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ON DISPLAY

Captain W Kinghorne
, 1834

by Thomas James Lempriere

oil on canvas (frame: 74.8 cm x 70.0 cm depth 6.2 cm, support: 63.5 cm x 58.7 cm)

William Kinghorne (1796–1878) came to Van Diemen’s Land from Scotland in 1822, having trained as a civil engineer and surveyor and then served in the Royal Navy and merchant navy for several years. Soon after arriving in the colony he was appointed a Master Mariner by Lieutenant-Governor, William Sorell and was given the command of the government schooner, Waterloo, one of two vessels tasked with plying the route between Hobart and the penal station at Macquarie Harbour, which set out on its maiden voyage in September 1822. As commander of the Waterloo and then the Cyprus, Kinghorne made the perilous voyage to Macquarie Harbour many times, bringing back Huon Pine, an excellent shipbuilding timber logged there by convicts. Later, as captain of the Prince Leopold, Kinghorne made voyages to Launceston and the Tamar River, again involved largely in transporting timber between settlements. Following the closure of Macquarie Harbour in 1834 and now in charge of the Isabella, Kinghorne remained engaged in convict-related work, transporting prisoners, passengers and goods between Hobart and Port Arthur, also making occasional trips to Sydney and New Zealand. Having made over 90 voyages as the captain of government vessels in Van Diemen’s Land, Kinghorne left the service in 1840, moved to Jervis Bay and established a whaling station. In retirement he lived on his brother’s property near Goulburn; he died there, unmarried and childless, in 1878.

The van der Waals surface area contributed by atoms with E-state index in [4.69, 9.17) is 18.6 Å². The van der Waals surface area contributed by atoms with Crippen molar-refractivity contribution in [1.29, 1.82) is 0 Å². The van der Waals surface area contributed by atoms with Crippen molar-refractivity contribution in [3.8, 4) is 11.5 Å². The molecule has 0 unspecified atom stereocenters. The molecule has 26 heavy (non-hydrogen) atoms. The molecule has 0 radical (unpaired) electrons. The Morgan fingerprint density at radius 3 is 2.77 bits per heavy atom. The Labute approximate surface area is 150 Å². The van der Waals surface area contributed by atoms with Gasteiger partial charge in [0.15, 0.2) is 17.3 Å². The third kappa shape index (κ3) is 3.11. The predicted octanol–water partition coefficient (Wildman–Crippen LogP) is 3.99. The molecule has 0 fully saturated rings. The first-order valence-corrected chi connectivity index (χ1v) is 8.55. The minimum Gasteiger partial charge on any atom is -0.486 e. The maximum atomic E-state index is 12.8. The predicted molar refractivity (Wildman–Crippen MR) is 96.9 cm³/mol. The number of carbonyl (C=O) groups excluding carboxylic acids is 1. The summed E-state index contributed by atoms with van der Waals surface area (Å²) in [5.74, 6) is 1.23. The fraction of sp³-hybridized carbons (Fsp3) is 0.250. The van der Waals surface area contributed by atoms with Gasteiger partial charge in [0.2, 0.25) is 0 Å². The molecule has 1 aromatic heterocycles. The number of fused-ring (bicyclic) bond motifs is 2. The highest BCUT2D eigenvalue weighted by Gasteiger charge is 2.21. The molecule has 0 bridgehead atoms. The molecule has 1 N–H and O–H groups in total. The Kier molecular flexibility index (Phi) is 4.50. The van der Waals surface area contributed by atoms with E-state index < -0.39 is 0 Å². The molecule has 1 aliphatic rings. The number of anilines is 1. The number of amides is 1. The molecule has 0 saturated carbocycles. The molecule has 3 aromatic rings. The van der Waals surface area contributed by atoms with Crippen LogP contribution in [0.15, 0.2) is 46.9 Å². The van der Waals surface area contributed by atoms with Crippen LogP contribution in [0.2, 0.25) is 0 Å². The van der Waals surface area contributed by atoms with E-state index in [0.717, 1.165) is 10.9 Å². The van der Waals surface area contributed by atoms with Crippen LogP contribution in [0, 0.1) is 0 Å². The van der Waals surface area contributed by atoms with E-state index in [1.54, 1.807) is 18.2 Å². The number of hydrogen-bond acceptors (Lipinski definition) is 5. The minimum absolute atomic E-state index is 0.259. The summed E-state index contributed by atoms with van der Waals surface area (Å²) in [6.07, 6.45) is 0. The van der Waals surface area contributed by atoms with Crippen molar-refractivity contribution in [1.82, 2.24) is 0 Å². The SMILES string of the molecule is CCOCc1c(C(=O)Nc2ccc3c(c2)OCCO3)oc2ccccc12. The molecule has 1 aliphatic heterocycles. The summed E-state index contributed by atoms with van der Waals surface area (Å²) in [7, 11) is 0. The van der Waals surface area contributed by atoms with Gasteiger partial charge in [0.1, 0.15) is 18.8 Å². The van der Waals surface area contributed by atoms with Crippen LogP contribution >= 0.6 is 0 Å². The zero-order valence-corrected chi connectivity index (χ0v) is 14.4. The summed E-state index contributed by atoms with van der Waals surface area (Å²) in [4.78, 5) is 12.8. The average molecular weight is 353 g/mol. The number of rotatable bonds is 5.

Thomas James Lempriere (1796–1852) was a colonial public servant, writer and amateur artist who came to Van Diemen’s Land in 1822. In 1826, he was appointed to the Commissariat Department, working as the storekeeper for the penal settlements at Maria Island and Macquarie Harbour before transferring to Port Arthur in 1831. Lempriere took a keen interest in the landscape and natural history of the various places he visited and also developed some skill as a portraitist, painting surveyor George William Evans and Port Arthur commandant Charles O’Hara Booth. Kinghorne sat for this portrait during his visits to Port Arthur in the Isabella in March and April 1834. In June that year, Kinghorne returned to Hobart with the painting which is inscribed: ‘Capt. W. Kinghorne Commanding HM Brig Isabella painted by TJ Lempriere Commissariat Dept & presented by him to his friend Capt. K. as a small token of regard’. The painting was purchased from a descendant of Kinghorne’s sister, Elizabeth, in 2007.

Collection: National Portrait Gallery
Purchased with funds provided by The Ian Potter Foundation 2007
Accession number: 2007.45